Even after all the QE money, the Fed is in a quandary why the economy didn't pick up to expectations. They have recently started to use demographics as an excuse.

The Fed has no ammunition to stop a demographics-led slowdown.

Millennials: Debt Worries Us

As Boomers and 50-year-olds slow the economy based on their changing life needs, we are dependent on the Millennials to carry the torch.

Here's student debt.

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Student debt is $1.4 trillion. That would be 7% of total US debt. That's a large number, right?

Here's a longer-term perspective.

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It's up big in the QE era.

There's a few charts that look like this in the post-QE era.

This chart is called a...

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... hockey stick. Very nice. Who got it right without peeking?

You can see (above) that there are plenty of them, thanks to the QE era.

Now the punch line, sorry about this one.

This is from The New York Federal Reserve.

90+ day delinquency rates:

Category Q1 2016 Q4 2015
Mortgages 2.1% 2.2%
HELOC 2.2% 2.2%
Student Loans 11.0% 11.5%
Auto Loans 3.5% 3.4%
Credit Cards 7.6% 7.7%
All 3.6% 3.7%
Click to enlarge
Click to enlarge

While delinquencies ticked down, they are 11% of loans. Since 2008, those loans are up a ton (hockey stick).

We said punch line - sorry, not yet, this is the punch line.

After a payment is missed, it's considered delinquent. What's worse, bankruptcy proceedings don't erase student loans.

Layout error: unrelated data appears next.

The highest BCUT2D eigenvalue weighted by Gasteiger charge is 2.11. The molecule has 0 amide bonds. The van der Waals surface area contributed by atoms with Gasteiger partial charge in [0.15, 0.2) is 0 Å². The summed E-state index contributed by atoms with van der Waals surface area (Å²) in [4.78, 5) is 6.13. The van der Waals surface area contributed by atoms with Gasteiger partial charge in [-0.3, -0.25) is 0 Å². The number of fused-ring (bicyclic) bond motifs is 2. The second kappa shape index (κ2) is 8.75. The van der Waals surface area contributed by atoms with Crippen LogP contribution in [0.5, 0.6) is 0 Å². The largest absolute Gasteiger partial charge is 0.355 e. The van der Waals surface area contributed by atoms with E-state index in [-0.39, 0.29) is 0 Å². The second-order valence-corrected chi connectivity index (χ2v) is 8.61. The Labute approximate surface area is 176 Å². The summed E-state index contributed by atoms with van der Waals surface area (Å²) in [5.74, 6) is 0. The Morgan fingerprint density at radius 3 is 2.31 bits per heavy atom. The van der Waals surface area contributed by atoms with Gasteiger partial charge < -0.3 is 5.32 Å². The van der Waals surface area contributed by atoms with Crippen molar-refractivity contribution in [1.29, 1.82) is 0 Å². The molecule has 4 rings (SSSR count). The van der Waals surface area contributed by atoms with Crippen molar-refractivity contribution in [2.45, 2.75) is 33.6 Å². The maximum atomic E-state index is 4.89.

Students - Millennials mostly - are royally stuck.

What can happen instead of bankruptcy if student loans are unpaid (Keep in mind, 11% of them):

  1. Automatic garnishing of wages to pay down past debt
  2. Automatic deduction in tax refunds
  3. Build-up of fees and penalties.

That can surely drag someone from optimism and chance-taking to "I have to take this job because I have no choice" and stuck. Really, the system is rigged to help students fall behind and fail. It is not encouraging success.

And 10%+ US-wide delinquencies is a serious problem

We're wondering why productivity is slowing and the economy didn't benefit from QE 1, 2, 3+?

So besides the Boomer, who's going to pick up the slack? 11% delinquencies on a $1.4 trillion pie. Ouch.

Stock Market Low End 2017 Confirmed

We need a rally from 50-year-olds as a percent of the population. They bottom in 2018, which has us call for a low ahead of that.

Conclusion

We were bearish based on demographic trends led by 50-year-olds declining as a percent of the population. We wanted to do the work to see how the Millennials could pick up the slack. If 10%+ delinquencies on a $1.4 trillion debt mound is any sign, we're not so optimistic.

We're more bearish longer term and call for a low at the end of 2017.

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Weekly Rating: Downside, Weekly Aggressive Rating: Downside

(Aggressive ignores our medium-term fundamental call and just focuses on the week.)

Medium-term Rating: Downside, Longer-term Rating: Downside

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Disclosure: I/we have no positions in any stocks mentioned, and no plans to initiate any positions within the next 72 hours.

I wrote this article myself, and it expresses my own opinions. I am not receiving compensation for it (other than from Seeking Alpha). I have no business relationship with any company whose stock is mentioned in this article.